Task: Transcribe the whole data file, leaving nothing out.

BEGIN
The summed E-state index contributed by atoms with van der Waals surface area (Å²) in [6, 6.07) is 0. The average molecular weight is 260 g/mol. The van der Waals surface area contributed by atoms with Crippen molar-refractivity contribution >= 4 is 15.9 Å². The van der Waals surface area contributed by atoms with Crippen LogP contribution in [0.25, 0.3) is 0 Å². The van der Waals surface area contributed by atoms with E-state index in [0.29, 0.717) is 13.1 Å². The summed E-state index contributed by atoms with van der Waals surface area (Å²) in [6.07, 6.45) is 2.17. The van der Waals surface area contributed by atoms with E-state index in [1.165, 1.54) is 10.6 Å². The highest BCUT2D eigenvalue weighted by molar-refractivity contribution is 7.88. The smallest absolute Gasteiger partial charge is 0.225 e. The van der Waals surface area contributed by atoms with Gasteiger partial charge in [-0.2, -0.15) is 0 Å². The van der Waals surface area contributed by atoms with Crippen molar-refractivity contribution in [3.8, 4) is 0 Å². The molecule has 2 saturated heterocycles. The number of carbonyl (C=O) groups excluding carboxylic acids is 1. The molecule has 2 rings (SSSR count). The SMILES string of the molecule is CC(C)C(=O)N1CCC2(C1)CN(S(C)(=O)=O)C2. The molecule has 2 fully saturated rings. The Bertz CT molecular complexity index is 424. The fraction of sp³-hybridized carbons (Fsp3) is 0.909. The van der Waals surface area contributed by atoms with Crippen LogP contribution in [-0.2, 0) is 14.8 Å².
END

The summed E-state index contributed by atoms with van der Waals surface area (Å²) in [6, 6.07) is 0. The average molecular weight is 260 g/mol. The van der Waals surface area contributed by atoms with Crippen molar-refractivity contribution >= 4 is 15.9 Å². The van der Waals surface area contributed by atoms with Crippen LogP contribution in [0.25, 0.3) is 0 Å². The van der Waals surface area contributed by atoms with E-state index in [0.29, 0.717) is 13.1 Å². The summed E-state index contributed by atoms with van der Waals surface area (Å²) in [6.07, 6.45) is 2.17. The van der Waals surface area contributed by atoms with E-state index in [1.165, 1.54) is 10.6 Å². The highest BCUT2D eigenvalue weighted by molar-refractivity contribution is 7.88. The smallest absolute Gasteiger partial charge is 0.225 e. The van der Waals surface area contributed by atoms with Gasteiger partial charge in [-0.2, -0.15) is 0 Å². The van der Waals surface area contributed by atoms with Crippen molar-refractivity contribution in [3.8, 4) is 0 Å². The molecule has 2 saturated heterocycles. The number of carbonyl (C=O) groups excluding carboxylic acids is 1. The molecule has 2 rings (SSSR count). The SMILES string of the molecule is CC(C)C(=O)N1CCC2(C1)CN(S(C)(=O)=O)C2. The molecule has 2 fully saturated rings. The Bertz CT molecular complexity index is 424. The fraction of sp³-hybridized carbons (Fsp3) is 0.909. The van der Waals surface area contributed by atoms with Crippen LogP contribution in [-0.2, 0) is 14.8 Å².